The past year ushered in a series of challenges for the companies in the fuel sector. The decisions made by us have demonstrated that we are able to take rapid steps to adapt to a demanding environment and ensure the desired profitability for our projects.
The segmental management model we have implemented enhances management efficiency, delivering cost and revenue synergies across the organization.
Letter from the Vice-President of the Board
2014 ushered in a series of challenges for the companies in the fuel sector. The decisions made by the LOTOS Group have demonstrated that we are able to take rapid steps to adapt to a demanding environment and ensure the desired profitability for our projects.
The key factor that had a strong impact on both the global and Polish petroleum markets in 2014, with significant consequences for the LOTOS Group’s performance, was the price of crude oil, which also determined the price of petroleum products.
The LOTOS Group’s Strategy is designed to strengthen our position as a strong, innovative and efficient business which plays a major role in ensuring national energy security.
Our operations consist in crude oil production and processing, as well as wholesale and retail sale of petroleum products, among which are: fuels (unleaded gasoline, diesel oil and light fuel oil), heavy fuel oil, bitumens, aviation fuel, naphtha, propane-butane LPG and base oils.
Risk and opportunities
At the LOTOS Group, we identify a range of diverse risks, which may affect all areas of our business. The key risks in terms of their impact on our operations are the financial risks as well as risks affecting the exploration and production area. In the analysis of the risks, we also factor in issues related to sustainable development.
Key data 2014
With revenue of ca. PLN 28.5bn in 2014, we rank fourth in the group of 500 largest businesses in Poland.
Integrated Annual Report 2014
The global economic situation in 2014 was below market expectations. The world’s leading economies kept expanding, but the growth rates were often lower than anticipated. The United States was a notable exception − the country’s economic recovery was faster and stronger than predicted by the market. In contrast, Japan lagged behind other major economies. Developed economies were supported by loose monetary policies and efforts to maintain market liquidity. In 2014, global economy continued on a growth path, with the estimated growth rate (3.4%) slightly below that forecast in April last year. In 2014, eurozone GDP growth rate was 0.9%, whereas Poland’s real GDP grew at a rate of 3.4%, faster than in 2013 by 1.7pp.
GDP growth in 2012−2014
The key factor that had a strong impact on the global and Polish petroleum markets in 2014, with significant consequences for the LOTOS Group’s performance, was the price of crude oil, which also determined the price of petroleum products. In mid-2014, the upward trend in crude oil prices reversed. Contrary to the market expectations, the decline in crude prices did not decelerate after OPEC failed to issue a decision on limiting production. Consequently, between June and December 2014 crude prices fell by approximately 50%, disrupting market stability, in particular in the production segment, and leading to bankruptcies of smaller production and service companies, chiefly in the US. The sudden downward trend emerged after nearly four years of stable prices.
This unstable crude market forced many international companies to adopt cost-cutting measures and substantially reduce capital expenditure, for instance by putting off investments until the market stabilises again.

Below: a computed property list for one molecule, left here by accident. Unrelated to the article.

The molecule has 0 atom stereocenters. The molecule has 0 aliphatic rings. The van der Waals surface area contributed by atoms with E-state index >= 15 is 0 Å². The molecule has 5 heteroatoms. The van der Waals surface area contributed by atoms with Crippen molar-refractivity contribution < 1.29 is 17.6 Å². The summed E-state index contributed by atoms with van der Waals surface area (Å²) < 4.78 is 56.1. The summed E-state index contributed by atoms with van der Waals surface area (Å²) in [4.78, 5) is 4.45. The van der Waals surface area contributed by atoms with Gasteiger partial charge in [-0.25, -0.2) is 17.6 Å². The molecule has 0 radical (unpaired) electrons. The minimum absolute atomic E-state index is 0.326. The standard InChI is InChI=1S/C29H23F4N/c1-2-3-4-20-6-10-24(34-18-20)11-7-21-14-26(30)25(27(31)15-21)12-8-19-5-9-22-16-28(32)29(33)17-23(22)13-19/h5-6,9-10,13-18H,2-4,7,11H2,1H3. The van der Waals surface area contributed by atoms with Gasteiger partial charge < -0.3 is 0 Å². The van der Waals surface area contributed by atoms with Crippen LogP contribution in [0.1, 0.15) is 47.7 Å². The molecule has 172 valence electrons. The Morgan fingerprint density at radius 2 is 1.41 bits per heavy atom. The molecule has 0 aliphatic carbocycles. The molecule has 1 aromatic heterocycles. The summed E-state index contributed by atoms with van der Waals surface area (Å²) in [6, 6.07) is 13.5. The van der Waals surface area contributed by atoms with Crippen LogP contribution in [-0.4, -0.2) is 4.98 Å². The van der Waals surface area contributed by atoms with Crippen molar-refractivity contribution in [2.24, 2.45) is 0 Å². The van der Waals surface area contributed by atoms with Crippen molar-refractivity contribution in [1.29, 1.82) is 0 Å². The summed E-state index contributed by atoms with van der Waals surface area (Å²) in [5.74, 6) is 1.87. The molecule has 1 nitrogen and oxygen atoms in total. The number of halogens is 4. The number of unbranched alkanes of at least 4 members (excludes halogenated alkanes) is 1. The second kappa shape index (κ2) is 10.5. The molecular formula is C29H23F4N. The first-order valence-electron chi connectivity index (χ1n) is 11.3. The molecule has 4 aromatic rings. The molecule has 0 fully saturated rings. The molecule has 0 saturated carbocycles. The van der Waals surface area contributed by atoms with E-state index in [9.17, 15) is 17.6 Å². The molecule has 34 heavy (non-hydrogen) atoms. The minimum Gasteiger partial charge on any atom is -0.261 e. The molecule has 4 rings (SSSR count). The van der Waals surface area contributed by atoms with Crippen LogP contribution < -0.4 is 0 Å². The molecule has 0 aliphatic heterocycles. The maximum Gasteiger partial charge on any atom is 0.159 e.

Further, it was observed that resources available at low production cost will become depleted in the long term. New deposits require a lot more capital outlay, which drives up the per-barrel price of the oil produced. At present, hydrocarbon exploration and production activity is concentrated in the US shale plays, offshore areas with deposits located at great depths, and offshore polar regions. The expected increase in production of oil and gas from those sources will require higher expenditure per barrel of oil equivalent, which may be reflected in hydrocarbon market prices.
Global refining market
For a number of years, global crude oil production and consumption has been on the rise. The trend has been accompanied by a shift of fuel consumption to non-OECD developing countries.
The consequence of changes in the global economy, including in demography, were particularly felt in Europe. Demand for fuels in the EU has consistently declined since 2007.
The rising demand for fuels, in particular in Asia, results in expansion of refining capacities, with major projects executed in China and India, the two largest developing economies. EU’s refineries show a rather different trend – it is necessary to reduce the least effective units.
To ensure a balanced fuel market in Europe, fuel producers shut down several refineries in recent years. However, this scaling back still seems to be insufficient, as many European refineries generate small returns, and their processing capacities are relatively low. Small refineries with low complexity are particularly exposed to the risk of closure, given their high unit operating costs.
|Year of shutdown||Refinery||Capacity (‘000 bbl/d)||Owner||Country|
|2014||Milford Haven||135||Murphy Oil||United Kingdom|
|2014||Stanlow||55||Essar Energy||United Kingdom|
|2012||Kherson||138||Alliance Oil Co.||Ukraine|
|2012||Drogobich||78||Ukraine Oil Co.||Ukraine|
Source: In-house analysis based on JBC data.
A significant change in that landscape occurred in late 2014, spurred by a significant fall of oil prices, from approximately 110 USD/bbl to less than 60 USD/bbl. The price decline was chiefly driven by the structural oversupply of oil in the market (according to the International Energy Agency, the oversupply reached about 0.7m boe/d, i.e. 0.7%-0.8% of global demand), increased geopolitical risk, OPEC’s abandonment of the policy of balancing global oil demand and supply, and appreciation of the US dollar.